On March 11, 2020, The World Health Organization (WHO) officially declared the outbreak of COVID-19 a pandemic, after the disease caused by the new coronavirus spread to more than 100 countries and led to over 100,000 cases within a few months. The disease was first identified in Wuhan, China in December 2019 and is thought to have originated from a zoonotic transmission from animal to human. The earliest cases were traced to Wuhan’s “wet markets” where people come into contact with wild animals.
By April 22, 2020, there were 2.5 million confirmed cases with 175,000 deaths worldwide. In an effort to contain the spread of the virus, countries issued orders for residents to stay at home, businesses to close, and for all people to observe “social distancing.” These measures were a blow to the global economy, spurring high unemployment, a halt in some manufacturing, transportation, and trade. The economic and health consequences of COVID-19 also widened inequalities within and across countries, with financial losses and severe cases disproportionately affecting underserved and poorer populations.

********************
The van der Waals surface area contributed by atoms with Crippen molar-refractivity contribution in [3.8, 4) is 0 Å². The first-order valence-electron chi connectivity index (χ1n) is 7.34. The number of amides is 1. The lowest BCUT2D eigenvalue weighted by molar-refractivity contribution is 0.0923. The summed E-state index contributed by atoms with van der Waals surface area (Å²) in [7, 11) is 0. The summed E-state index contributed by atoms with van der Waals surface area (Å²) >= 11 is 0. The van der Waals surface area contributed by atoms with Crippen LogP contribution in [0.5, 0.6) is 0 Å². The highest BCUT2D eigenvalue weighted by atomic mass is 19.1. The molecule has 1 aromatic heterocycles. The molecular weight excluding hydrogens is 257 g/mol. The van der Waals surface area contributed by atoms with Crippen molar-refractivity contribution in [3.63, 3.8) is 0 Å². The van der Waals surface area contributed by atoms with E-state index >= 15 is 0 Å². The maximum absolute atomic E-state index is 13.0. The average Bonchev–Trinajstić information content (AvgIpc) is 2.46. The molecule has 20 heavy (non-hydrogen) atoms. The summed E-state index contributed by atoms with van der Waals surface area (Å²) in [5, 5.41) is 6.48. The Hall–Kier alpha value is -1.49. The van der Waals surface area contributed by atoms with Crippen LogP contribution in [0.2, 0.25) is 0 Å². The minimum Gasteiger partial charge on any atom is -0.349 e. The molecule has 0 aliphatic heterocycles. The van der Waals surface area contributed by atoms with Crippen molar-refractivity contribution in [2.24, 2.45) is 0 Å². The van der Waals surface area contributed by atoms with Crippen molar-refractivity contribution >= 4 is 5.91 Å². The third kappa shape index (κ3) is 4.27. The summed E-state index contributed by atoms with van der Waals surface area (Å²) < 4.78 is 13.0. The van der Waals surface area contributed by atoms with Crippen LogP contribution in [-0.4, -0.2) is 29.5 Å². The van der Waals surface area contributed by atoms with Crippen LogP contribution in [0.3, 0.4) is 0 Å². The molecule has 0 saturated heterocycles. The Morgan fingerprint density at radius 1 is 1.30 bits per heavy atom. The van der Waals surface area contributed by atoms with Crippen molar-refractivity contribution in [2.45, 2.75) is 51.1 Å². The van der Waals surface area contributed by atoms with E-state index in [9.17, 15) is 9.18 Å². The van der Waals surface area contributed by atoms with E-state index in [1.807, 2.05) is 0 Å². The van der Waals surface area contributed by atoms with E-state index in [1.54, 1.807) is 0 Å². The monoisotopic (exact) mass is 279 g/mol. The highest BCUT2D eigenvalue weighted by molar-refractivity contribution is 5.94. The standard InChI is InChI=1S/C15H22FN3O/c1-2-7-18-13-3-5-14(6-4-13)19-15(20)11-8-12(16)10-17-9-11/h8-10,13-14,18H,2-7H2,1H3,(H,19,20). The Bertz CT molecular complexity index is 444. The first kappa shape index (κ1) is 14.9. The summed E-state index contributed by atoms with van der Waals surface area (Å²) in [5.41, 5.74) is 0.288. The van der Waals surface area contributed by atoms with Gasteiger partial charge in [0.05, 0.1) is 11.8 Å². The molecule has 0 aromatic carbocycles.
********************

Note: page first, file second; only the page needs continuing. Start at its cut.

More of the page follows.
The COVID-19 pandemic continued into 2022, with multiple new variants of differing levels of severity and contagiousness emerging over two years. Most lockdown and distancing measures were lifted throughout 2021 and 2022 once vaccines were widely distributed, but people continued to be infected in large numbers. By October 2022, there had been over 600 million confirmed cases and 6.5 million deaths worldwide.
World Population : 170,060,000
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